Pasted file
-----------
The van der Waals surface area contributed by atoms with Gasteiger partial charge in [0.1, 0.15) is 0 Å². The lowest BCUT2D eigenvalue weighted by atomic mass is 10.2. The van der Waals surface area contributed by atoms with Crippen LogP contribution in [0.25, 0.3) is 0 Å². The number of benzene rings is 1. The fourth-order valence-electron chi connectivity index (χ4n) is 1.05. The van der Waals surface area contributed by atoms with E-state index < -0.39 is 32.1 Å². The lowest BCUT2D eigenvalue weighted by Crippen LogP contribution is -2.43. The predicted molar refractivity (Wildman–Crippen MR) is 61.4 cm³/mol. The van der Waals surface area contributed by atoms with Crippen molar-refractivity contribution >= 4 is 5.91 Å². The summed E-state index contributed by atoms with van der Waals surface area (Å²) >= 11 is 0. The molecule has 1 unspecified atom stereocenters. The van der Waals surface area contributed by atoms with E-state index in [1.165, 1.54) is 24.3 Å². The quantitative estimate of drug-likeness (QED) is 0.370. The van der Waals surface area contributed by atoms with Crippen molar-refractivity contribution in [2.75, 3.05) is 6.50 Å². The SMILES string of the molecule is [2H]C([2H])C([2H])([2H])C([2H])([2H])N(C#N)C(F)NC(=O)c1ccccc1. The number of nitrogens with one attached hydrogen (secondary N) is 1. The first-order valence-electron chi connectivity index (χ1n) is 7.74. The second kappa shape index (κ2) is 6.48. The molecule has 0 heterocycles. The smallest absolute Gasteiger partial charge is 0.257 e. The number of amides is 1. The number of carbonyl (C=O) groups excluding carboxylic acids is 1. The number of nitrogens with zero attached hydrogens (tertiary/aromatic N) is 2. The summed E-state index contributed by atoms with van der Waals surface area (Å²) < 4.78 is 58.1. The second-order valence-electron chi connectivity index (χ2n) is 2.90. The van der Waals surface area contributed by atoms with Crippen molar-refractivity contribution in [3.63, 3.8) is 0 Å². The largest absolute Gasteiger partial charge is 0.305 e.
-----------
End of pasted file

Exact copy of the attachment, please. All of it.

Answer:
The van der Waals surface area contributed by atoms with Gasteiger partial charge in [0.1, 0.15) is 0 Å². The lowest BCUT2D eigenvalue weighted by atomic mass is 10.2. The van der Waals surface area contributed by atoms with Crippen LogP contribution in [0.25, 0.3) is 0 Å². The number of benzene rings is 1. The fourth-order valence-electron chi connectivity index (χ4n) is 1.05. The van der Waals surface area contributed by atoms with E-state index < -0.39 is 32.1 Å². The lowest BCUT2D eigenvalue weighted by Crippen LogP contribution is -2.43. The predicted molar refractivity (Wildman–Crippen MR) is 61.4 cm³/mol. The van der Waals surface area contributed by atoms with Crippen molar-refractivity contribution >= 4 is 5.91 Å². The summed E-state index contributed by atoms with van der Waals surface area (Å²) >= 11 is 0. The molecule has 1 unspecified atom stereocenters. The van der Waals surface area contributed by atoms with E-state index in [1.165, 1.54) is 24.3 Å². The quantitative estimate of drug-likeness (QED) is 0.370. The van der Waals surface area contributed by atoms with Crippen molar-refractivity contribution in [2.75, 3.05) is 6.50 Å². The SMILES string of the molecule is [2H]C([2H])C([2H])([2H])C([2H])([2H])N(C#N)C(F)NC(=O)c1ccccc1. The number of nitrogens with one attached hydrogen (secondary N) is 1. The first-order valence-electron chi connectivity index (χ1n) is 7.74. The second kappa shape index (κ2) is 6.48. The molecule has 0 heterocycles. The smallest absolute Gasteiger partial charge is 0.257 e. The number of amides is 1. The number of carbonyl (C=O) groups excluding carboxylic acids is 1. The number of nitrogens with zero attached hydrogens (tertiary/aromatic N) is 2. The summed E-state index contributed by atoms with van der Waals surface area (Å²) < 4.78 is 58.1. The second-order valence-electron chi connectivity index (χ2n) is 2.90. The van der Waals surface area contributed by atoms with Crippen molar-refractivity contribution in [3.63, 3.8) is 0 Å². The largest absolute Gasteiger partial charge is 0.305 e.